Drying of foam under microgravity conditions
journal contributionposted on 19.07.2019, 14:01 by Nektaria Koursari, Omid Arjmandi-Tash, Anna TrybalaAnna Trybala, Victor Starov
Foams have recently been characterised as ideal products for pharmaceutical and topical use applications for the delivery of topical active agents. Foams are usually produced in a wet form but in a number of applications moderately dry foams are required. Drying of foam under terrestrial conditions proceeds under the action of gravity, which is impossible under microgravity condition. Below a new method of drying foams under microgravity condition is suggested. According to this method foam should be placed on a porous support, which will absorb the liquid from foam based on capillary forces only. The final liquid content inside the foam can be achieved by a proper selection of the porous support. The suggested method allows drying foams under microgravity conditions. Interaction of foams with porous support under terrestrial conditions was developed only recently and theoretically investigated (Arjmandi-Tash, O.; Kovalchuk, N.; Trybala, A.; Starov, V. Foam Drainage Placed on a Porous Substrate. Soft Matter 2015, 11 (18), 3643–3652) followed by a theory of foam drainage on thin porous substrates (Koursari, N.; Arjmandi-Tash, O.; Johnson, P.; Trybala, A.; Starov, M. V. Foam Drainage Placed on Thin Porous Substrate. Soft Matter, 2019, (submitted)), where rate of drainage, radius of the wetted area inside the porous layer and other characteristics of the process were predicted. The latter model is modified below to investigate foam drying under microgravity conditions. Model predictions are compared with experimental observations for foam created using Triton X-100 at concentrations above CMC. Wetted radius inside the porous substrate was measured and results were compered to model predictions. Experimental observations for spreading area versus time show reasonable agreement with theoretical predictions for all investigated systems.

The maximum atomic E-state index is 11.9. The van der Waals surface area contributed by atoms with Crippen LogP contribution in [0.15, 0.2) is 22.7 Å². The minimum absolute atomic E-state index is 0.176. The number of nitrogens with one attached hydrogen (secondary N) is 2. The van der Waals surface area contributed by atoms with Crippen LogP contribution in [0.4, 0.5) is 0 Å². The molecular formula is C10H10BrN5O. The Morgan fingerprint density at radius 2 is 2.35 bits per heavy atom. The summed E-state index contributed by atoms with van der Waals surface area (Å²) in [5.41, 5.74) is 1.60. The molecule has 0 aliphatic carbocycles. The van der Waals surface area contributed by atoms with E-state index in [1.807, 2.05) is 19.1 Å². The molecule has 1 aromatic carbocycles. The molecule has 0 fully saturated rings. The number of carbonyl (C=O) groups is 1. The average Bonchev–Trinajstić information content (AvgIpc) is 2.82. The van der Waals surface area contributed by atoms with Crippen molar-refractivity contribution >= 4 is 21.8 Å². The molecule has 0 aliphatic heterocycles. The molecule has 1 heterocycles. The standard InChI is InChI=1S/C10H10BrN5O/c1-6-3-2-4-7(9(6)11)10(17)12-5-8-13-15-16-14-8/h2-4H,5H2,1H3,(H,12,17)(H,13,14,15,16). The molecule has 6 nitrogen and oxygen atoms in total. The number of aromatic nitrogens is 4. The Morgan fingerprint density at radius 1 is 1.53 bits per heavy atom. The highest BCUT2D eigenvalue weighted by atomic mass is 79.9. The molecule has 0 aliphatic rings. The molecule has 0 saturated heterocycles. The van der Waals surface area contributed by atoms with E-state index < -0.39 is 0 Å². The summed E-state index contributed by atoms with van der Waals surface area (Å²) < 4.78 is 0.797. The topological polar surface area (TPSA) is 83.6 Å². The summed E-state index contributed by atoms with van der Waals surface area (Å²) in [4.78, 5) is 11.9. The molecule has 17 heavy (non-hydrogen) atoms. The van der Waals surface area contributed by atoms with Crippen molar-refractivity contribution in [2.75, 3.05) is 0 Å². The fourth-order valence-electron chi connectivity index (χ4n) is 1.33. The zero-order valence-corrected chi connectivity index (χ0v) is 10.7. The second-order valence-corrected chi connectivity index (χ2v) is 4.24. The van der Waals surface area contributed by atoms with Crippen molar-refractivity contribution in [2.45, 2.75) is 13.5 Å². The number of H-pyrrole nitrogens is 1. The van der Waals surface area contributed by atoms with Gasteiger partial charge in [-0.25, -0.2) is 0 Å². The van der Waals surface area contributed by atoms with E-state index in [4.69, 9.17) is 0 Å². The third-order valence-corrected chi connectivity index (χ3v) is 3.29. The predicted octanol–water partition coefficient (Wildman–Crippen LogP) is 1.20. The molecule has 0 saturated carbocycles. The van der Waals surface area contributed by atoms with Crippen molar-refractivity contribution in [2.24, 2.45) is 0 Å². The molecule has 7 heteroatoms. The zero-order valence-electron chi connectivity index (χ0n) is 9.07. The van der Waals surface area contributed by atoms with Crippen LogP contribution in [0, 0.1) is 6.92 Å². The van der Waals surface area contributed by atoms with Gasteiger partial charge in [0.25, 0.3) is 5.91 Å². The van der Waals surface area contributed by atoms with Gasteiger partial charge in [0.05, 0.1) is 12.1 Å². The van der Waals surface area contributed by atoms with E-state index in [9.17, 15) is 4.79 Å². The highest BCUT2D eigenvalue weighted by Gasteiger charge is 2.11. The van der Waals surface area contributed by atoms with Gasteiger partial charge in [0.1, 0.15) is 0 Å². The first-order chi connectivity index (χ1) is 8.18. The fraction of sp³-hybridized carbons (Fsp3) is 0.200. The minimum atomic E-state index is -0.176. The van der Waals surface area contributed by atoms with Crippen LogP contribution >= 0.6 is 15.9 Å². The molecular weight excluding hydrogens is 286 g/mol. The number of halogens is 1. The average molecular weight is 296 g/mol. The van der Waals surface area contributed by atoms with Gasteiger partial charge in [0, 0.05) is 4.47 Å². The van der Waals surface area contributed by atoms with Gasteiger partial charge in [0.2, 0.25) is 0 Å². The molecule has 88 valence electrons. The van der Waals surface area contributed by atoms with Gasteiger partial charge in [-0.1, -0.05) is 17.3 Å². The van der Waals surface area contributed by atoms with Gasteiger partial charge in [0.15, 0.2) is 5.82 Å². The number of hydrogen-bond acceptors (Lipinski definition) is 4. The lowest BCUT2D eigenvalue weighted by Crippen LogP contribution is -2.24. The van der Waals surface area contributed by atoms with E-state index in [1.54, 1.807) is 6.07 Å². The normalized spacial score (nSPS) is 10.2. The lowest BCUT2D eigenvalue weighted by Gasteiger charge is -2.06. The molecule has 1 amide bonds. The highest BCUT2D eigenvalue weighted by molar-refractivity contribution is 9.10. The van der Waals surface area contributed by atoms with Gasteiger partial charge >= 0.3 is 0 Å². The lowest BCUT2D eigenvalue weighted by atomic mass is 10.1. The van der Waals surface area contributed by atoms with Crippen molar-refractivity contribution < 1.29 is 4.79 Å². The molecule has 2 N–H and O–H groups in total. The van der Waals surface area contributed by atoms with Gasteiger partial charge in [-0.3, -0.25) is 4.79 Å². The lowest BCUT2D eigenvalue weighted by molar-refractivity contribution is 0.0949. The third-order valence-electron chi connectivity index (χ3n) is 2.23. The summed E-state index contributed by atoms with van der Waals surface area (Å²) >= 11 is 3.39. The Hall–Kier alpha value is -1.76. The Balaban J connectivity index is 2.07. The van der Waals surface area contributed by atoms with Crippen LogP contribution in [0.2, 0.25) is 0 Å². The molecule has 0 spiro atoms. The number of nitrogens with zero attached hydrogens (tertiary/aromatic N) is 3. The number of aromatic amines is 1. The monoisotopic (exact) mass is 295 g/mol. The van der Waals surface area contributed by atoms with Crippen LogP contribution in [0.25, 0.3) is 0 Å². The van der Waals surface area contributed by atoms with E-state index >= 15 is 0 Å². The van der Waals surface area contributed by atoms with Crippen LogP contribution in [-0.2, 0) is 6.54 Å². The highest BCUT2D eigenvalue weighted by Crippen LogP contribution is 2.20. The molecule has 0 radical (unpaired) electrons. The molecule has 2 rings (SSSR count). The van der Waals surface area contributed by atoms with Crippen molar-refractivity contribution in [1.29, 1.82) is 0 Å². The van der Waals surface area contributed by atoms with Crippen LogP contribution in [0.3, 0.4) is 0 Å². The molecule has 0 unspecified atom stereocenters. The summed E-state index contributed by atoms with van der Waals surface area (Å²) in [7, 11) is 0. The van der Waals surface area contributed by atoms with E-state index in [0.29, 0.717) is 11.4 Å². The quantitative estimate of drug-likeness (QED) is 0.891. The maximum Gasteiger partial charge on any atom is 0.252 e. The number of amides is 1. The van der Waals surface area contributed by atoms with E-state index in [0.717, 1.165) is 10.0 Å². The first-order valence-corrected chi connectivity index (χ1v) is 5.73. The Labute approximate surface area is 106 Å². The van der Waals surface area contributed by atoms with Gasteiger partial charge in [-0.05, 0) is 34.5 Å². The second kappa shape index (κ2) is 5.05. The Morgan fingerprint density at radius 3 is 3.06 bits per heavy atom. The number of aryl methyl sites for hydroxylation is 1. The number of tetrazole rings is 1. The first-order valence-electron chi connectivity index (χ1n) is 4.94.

This research was supported by CoWet EU grant, grant from Proctor & Gamble, Brussels; MAP EVAPORATION and PASTA grants from European Space Agency.
- Aeronautical, Automotive, Chemical and Materials Engineering
- Chemical Engineering